New improved! books in the bathtub

I’m reading a bunch of books at once. I finished up The Wonderful Adventures of Mrs. Seacole, an autobiography by Mary Seacole which is mostly about her travels to Panama and the Crimea. In the 1850s during the Crimean War she was a nurse and kept a field hospital. She tried to join up with Florence Nightingale’s effort but was rejected for what sound like racist reasons. I enjoyed her memoirs, especially her entrepreneurial spirit. She’d go pretty much anywhere, and with a little capital would set up a boarding house or hotel and store, and would naturally turn into the community’s medical care. It is a bit awful to imagine what cholera must have been like, especially under the doctoring philosophy of being given violent emetics. Ew. I looked up cholera on Wikipedia and elsewhere to find that you can pretty much survive cholera if you just stay as hydrated as you can.

Meanwhile I read a bunch of Robin Hobb “Assassin” series books on Zond-7′s iPod Touch with the Kindle reader app. Another fantasy series about an assassin! And a bastard! I thought of the “Lens of the World” series and also of Curse of Chalion. Actually, I expected not to like the first book from its first chapter, which piled fake-medievally world stereotype upon stereotype, with characters named Verity and Chivalry and Shrewd. Then the decent writing and fast moving plot completely sucked me in. The guy who takes care of the young assassin bastard, the stable master, was just a great character, a flawed unhappy guy doing his duty… And then the assassin guy himself, who doesn’t know his own name till halfway through the book and nearly an adult, grows and changes over the course of the stories and isn’t really that much of a hero either. I have criticisms and complaints about the Plot Device magic powers but mostly I could let that go and enjoy the story. Any deeper criticism I would need to do with the book in hand & a lot of quoting from it.

Somehow, I ended up reading a book called Mulengro by Charles De Lint. How did it even get into my house? Was it a present? Did someone recommend it? It’s awfully boring. The characters bore the daylights out of me. They appear in vignettes and I utterly don’t care about them and then they get disembowelled by the Bad Super Magic Romany Dude/Spirit Who Was Traumatized By Nazis. Now it is not like I know jack about anything Romani. Other than, that I spent half a year tutoring an 8 year old kid to read somewhat against the wishes of his family – I was working as a tutor, and from what I could tell he didn’t go to school but there was some legal trouble *and* someone in the family *did* want him to learn to read and so, twice a week tutoring. We would have long discussions over why it might be pointless to learn to read (his view, reinforced by his uncles) and why it might be okay and in fact useful (my view, and his grandmother’s; but it was interesting to hear his reasons.) I’m slogging through the book to see if there is any point. So, my question is for you all, is there any point? Am I just reading the wrong De Lint novel? Should I try another one?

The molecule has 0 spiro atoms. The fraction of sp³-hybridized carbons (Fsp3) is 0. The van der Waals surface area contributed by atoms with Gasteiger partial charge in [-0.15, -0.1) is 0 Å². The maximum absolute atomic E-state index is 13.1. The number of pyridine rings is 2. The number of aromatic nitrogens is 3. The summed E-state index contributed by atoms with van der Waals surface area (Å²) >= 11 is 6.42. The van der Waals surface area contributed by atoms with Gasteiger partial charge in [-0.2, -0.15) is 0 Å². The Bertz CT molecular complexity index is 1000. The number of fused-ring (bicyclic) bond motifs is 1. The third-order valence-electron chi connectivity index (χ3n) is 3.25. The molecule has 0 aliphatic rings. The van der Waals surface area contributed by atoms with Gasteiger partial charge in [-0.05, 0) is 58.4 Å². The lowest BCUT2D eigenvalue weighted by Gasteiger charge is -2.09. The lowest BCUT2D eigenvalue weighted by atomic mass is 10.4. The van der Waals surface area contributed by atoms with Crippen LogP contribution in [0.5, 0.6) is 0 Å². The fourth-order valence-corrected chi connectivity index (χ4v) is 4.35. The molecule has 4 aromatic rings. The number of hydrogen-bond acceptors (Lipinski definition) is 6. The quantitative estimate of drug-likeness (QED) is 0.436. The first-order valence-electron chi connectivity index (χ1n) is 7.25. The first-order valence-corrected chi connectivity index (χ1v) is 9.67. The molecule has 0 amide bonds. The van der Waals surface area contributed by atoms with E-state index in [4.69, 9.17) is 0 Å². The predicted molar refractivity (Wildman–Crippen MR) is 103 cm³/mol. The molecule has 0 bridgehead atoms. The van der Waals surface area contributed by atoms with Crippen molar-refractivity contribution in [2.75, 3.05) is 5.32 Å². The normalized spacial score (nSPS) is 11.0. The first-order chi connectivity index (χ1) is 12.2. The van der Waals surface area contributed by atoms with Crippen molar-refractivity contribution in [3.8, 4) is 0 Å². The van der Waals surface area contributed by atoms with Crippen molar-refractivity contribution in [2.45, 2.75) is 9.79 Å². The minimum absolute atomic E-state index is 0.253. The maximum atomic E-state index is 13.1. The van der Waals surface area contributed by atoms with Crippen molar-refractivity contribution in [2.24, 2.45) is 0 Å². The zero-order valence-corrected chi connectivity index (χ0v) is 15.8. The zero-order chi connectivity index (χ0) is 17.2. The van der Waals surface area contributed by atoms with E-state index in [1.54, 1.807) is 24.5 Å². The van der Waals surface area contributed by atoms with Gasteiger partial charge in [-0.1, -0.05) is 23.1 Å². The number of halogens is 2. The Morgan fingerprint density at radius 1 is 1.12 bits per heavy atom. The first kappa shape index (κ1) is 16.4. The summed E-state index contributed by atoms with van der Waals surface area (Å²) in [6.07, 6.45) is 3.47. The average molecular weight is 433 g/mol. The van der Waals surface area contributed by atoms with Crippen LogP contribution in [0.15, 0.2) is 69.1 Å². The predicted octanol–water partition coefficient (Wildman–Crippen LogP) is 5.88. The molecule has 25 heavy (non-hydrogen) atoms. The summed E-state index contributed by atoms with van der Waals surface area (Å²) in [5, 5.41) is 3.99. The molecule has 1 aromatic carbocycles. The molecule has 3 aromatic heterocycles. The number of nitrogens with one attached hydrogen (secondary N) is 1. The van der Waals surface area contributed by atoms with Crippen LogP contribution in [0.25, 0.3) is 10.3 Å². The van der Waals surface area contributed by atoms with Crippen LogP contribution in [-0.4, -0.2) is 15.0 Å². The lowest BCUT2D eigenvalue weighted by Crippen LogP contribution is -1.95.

I really liked reading on the iPod, way more than I thought I would. Flipping pages was effortless. The reading experience was so seamless that I kept putting it down, then looking around for the physical book to pick it up again, then remembering there WAS NO BOOK.

It is easier to wash your hair while reading on an iPod than to do it while holding a regular book; just riskier. True!
I re-did my purple hair dye tonight half while not looking and reading Mulengro, which is now more like Purplengro. Then I realized that I was wearing a white shirt which I had to take off over my head. FAIL! Good thing I don’t mind.

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6 Responses to “New improved! books in the bathtub”

  1. Liz



    Mulengro by Charles De Lint didn’t I give you a bag of books? I know I had it and now I don’t.

  2. Lyssa



    Some of the De Lint books are pretty good, but a lot of them feel like you’re reading the same book over. I think I liked Moonheart the most.

  3. Russell



    Hi,
    I think the Robin Hobb series gets better as you go on. (It’s three
    trilogies that link together nicely). The quasi-medieval civilization
    becomes only one of a network of interacting cultures.
    She also writes as Megan Lindholm,
    and some of the books under that name are great (e.g., The Reindeer People). I’ve just finished her new unrelated series, which is a parable re-telling the conquest of the native Americans. It is more than a bit preachy, and the main character makes Hamlet look like an action hero, but it has an interesting presentation of an alternate culture. I read about one sentence per paragraph of the boring parts, and it was still tedious until a more interesting second personality takes control.
    Russell

  4. Pretty Lady



    I tried reading a Charles de Lint book once. I lasted about six minutes. I don’t even remember why I hated it so much–it was just Really Badly Written. Cliche’d and lacking any elements that interested me. It was bad enough that I wouldn’t pick up another one; nobody who writes that badly in print deserves a second chance. You are enormously more patient than I am.

  5. colby



    the onion girl by de lint is quite good :)

  6. Cher



    I’ve only liked the DeLint books written for teens. The other ones just annoyed me with stereotypical alterna trope dropping.
    PS- Hi!

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